Here is a common picture of the moth’s on “their favorite trees.”

The argument goes that before factories were producing so much pollution, the trees were white, enabling he light colored moths to blend in. Once the factories started polluting, the trees were stained a darker color, so the moths, in turn, evolved to become much darker so that they could still conceal themselves on the trees. This a great story. The evidence seems undeniable.

It seems undeniable. Nancy Pearcy describes a bit of a discrepancy however:

In recent years, however, a small problem has come to light: Peppered moths don’t actually perch on tree trunks in the wild… How then do we explain the photographs we see in textbooks? It turns out they were staged: To create the photos, scientists glued dead moths onto the tree trunks. One scientists… acknowledged that he glued dead moths on the trees.

I know. Its crazy. But the moths are still used as proof, as evidence to convince people who know no better. Textbook writer Bob Ritter explains “The advantage of this example of natural selection is that it is extremely visible… Later on, they can look at the work critically.”

This is a classic case of pulling the wool over someone’s eyes. This case is so well documented – or mis-documented – that it must be used to prove a false theory. The problem here is that this is the evidence. Its not that this is just an illustration to prove a theory. Without the evidence, there is no theory. There is merely a failed hypothesis.

Granted, this one instance does not disprove evolution. It does however show that the evolution proponents will go to extreme lengths including lying and faking scientific evidence in order to defend their ideas of origin. And without an atheistic origin to stand on, there is no worldview to be built.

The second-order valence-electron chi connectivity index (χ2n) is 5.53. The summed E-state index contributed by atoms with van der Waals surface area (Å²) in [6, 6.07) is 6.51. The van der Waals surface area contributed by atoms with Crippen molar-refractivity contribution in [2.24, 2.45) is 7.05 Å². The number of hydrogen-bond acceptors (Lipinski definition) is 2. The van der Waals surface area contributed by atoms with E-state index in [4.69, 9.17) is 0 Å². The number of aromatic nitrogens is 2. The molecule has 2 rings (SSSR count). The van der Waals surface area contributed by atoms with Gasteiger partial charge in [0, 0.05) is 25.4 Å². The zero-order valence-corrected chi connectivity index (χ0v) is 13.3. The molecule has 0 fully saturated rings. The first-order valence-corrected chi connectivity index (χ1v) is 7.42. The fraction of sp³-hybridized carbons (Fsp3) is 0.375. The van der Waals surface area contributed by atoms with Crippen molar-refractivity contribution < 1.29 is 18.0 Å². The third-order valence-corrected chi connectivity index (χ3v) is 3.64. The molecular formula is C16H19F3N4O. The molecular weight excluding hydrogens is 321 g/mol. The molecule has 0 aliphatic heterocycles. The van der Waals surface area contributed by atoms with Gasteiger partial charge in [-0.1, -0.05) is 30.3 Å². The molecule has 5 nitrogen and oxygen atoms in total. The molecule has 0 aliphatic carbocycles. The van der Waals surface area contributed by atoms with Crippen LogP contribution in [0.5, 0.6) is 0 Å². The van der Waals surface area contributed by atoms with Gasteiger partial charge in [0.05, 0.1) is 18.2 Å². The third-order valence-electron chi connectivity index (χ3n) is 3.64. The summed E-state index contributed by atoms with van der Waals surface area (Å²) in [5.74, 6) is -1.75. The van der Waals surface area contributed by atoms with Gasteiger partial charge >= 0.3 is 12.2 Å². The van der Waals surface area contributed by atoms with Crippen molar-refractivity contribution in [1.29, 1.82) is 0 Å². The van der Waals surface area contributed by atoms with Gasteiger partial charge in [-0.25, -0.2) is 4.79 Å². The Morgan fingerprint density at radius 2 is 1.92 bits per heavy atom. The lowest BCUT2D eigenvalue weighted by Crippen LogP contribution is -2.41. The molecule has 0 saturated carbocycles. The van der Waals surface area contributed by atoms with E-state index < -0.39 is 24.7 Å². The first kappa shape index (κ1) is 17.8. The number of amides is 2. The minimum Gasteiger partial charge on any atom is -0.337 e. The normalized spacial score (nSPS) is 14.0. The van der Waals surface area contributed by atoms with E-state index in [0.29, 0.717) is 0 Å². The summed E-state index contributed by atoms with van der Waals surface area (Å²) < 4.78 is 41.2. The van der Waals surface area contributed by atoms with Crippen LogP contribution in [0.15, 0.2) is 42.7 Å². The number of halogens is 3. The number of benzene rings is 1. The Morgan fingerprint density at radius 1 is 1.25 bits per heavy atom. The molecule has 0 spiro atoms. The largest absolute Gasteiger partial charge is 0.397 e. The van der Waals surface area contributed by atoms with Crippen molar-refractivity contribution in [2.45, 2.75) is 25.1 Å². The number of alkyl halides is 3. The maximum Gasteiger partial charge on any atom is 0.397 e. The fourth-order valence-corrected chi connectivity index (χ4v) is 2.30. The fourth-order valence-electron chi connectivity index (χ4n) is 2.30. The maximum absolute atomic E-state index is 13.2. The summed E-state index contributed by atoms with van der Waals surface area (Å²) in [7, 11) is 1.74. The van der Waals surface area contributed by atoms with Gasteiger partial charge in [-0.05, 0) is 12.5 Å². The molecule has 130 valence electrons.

Published in: on August 30, 2008 at 12:55 pm  Leave a Comment  
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The “Manishness” of Man

When I say “Manishness” I do not mean anything concerning manliness or masculinity. And when I say “Man,” I dont mean anything that excludes women. I simply mean people. Women portray the same manishness in the same way. And every individual person does it somewhat differently. I get the term “manishness” from Francis Schaeffer in his “Escape from Reason.” He writes:

The fact that man has fallen does not mean that he has ceased to bear God’s image. He can love, though he is fallen. It would be a mistake to say that only a Christian can love. Moreover, a non-Christian painter can still paint beauty. And it is because they can still do these things that they manifest that they are God’s image-bearers or, to put it another way, they assert their unique “manishness” as men

I recently stumbled across a post written in the Rabbit Room which was titled “The Gospel According to Bruce.” He writes that Springsteen “brushes up against Truth” with his lyrics. I would have to agree.

But how does this tie into Worldview? What bearing has it to the proper understanding of life?

The Bible holds that man was made in the image of God. That gives us an innate dignity. (I say “us” because I know that there is no one reading this who isn’t included.) We are created with certain goodness, a certain worth and value that stems from our being created in God’s image.

Thats why killing a person is different than killing a cow. While it isn’t morally right to torture or mistreat a cow, it is perfectly fine to kill and eat. But that isn’t the case with men. Because of this, even instances of self-defense very often see trials. It is important to insure that a person, a man, made in the image of God, is not senselessly murdered. It is important because that man reflects the image of God. It is important because that man carries that innate dignity and worth.

Other Worldviews fail in this respect. Naturalism holds that we are accidents. No dignity there. We are merely the result of millions of years of genetic “mistakes.” Any dignity attributed to a person from that type of origin is simply an irrational and contentless leap into a modern, if not civilized, mysticism. It is not founded in rationality. It is not objectively true.

Consider it honestly. Answer the big questions of life such as the innate dignity that we know we have. This is why we are angered when people are senselessly murdered in massacres, genocides and premeditated murders. Only the Biblical Worldview that we are created by God and given worth by him in a particular time-space event holds the answer to this and the other big questions of life.

Published in: on August 25, 2008 at 3:32 pm  Comments (2)